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An Interview with Ammar Alsallumi, Foreign Law Intern

Today’s interview is with Ammar Alsallumi, a foreign law intern working with George Sadek on research related to the laws of Arabic-speaking countries. Describe your background. What is your academic/professional history? I obtained my bachelor degree in law (LL.B) from the Islamic University of Medina located in al-Medina al-Mounaura, West of Saudi Arabia. During my undergraduate […]

Professor of Law Jeremy Waldron to Deliver the 2017 Kellogg Biennial Lecture on Jurisprudence

The Law Library of Congress is pleased to announce that legal and political philosophy professor Jeremy Waldron of New York University School of Law, will deliver the 2017 Frederic R. and Molly S. Kellogg Biennial Lecture on Jurisprudence. The lecture, “The Philosophical Foundations of Immigration Law,” is scheduled for 5:00 p.m. on Wednesday, November 1. […]

1st International Assembly of Law Libraries at UNAM: Law Libraries Within a Global Information Society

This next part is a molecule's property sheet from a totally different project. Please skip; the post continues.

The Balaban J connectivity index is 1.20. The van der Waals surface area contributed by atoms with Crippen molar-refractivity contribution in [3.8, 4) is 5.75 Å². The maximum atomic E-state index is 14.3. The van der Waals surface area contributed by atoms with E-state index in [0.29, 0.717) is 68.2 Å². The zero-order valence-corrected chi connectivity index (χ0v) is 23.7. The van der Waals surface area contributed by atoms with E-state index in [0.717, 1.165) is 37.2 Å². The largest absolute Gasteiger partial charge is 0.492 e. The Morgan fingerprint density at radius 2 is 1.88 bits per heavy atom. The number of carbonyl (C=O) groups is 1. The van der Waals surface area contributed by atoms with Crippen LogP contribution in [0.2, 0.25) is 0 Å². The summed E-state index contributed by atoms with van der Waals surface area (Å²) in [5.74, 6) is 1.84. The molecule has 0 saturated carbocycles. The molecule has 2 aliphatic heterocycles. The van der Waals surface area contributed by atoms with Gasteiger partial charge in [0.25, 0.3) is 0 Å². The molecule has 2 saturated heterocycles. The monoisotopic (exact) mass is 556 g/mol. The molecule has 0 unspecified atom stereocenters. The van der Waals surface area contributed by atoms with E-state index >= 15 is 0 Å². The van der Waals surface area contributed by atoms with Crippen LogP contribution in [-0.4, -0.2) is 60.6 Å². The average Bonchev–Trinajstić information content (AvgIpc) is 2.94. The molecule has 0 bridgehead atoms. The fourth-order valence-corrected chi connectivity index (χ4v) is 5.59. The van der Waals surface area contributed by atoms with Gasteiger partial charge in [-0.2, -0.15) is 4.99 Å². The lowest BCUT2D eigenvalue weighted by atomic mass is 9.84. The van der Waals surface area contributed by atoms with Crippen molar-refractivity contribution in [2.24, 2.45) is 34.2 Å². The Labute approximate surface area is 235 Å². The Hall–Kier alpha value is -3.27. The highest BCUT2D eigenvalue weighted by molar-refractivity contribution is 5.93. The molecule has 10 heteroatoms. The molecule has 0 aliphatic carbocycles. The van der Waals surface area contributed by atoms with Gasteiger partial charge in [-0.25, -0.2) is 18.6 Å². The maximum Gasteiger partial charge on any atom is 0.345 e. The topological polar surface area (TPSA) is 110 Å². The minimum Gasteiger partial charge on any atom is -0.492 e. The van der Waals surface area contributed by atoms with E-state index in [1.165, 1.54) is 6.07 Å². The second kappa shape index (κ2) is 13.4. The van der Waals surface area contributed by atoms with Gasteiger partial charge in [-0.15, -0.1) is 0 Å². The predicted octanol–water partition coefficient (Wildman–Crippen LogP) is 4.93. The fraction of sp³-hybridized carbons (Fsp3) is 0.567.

On August 3 and 4, 2017, I had the distinct privilege of representing the Law Library of Congress at one of Latin America’s most lauded institutes of legal research. In observance of Hispanic Heritage Month, I would like to share some highlights of what transpired there. The following is a recap authored by Celia Carreón […]

Middlemarch and the Rocky Road to the Reform Act of 1832

I spent my summer vacation at Dickens Universe on the University of California Santa Cruz campus. In anticipation of the bicentenary of George Eliot’s birth, this year’s book was Middlemarch, rather than the usual novel by Dickens.  I had promised the blog team that I would write a post on Middlemarch after attending this literary fest. […]

Pioneering Women in Congress

The following is a guest blog post by Christina Miskey and Allison Bailund, Law Library metadata interns, University of Washington MLIS students, and women’s history buffs. Today is the 97th anniversary of the 19th amendment to the United States Constitution guaranteeing women the right to vote. In honor of this culmination of the women’s suffrage […]

Loving v. Virginia: “Banished” for Love

“Absence from those we love is self from self–a deadly banishment.”–William Shakespeare, A Midsummer Night’s Dream At the Library On May 3, 2017, in observance of the approaching 50th anniversary of Loving v. Virginia, the Library of Congress hosted a discussion on this famous interracial-marriage case.  The panel included Patricia Hruby Powell and Shadra Strickland, […]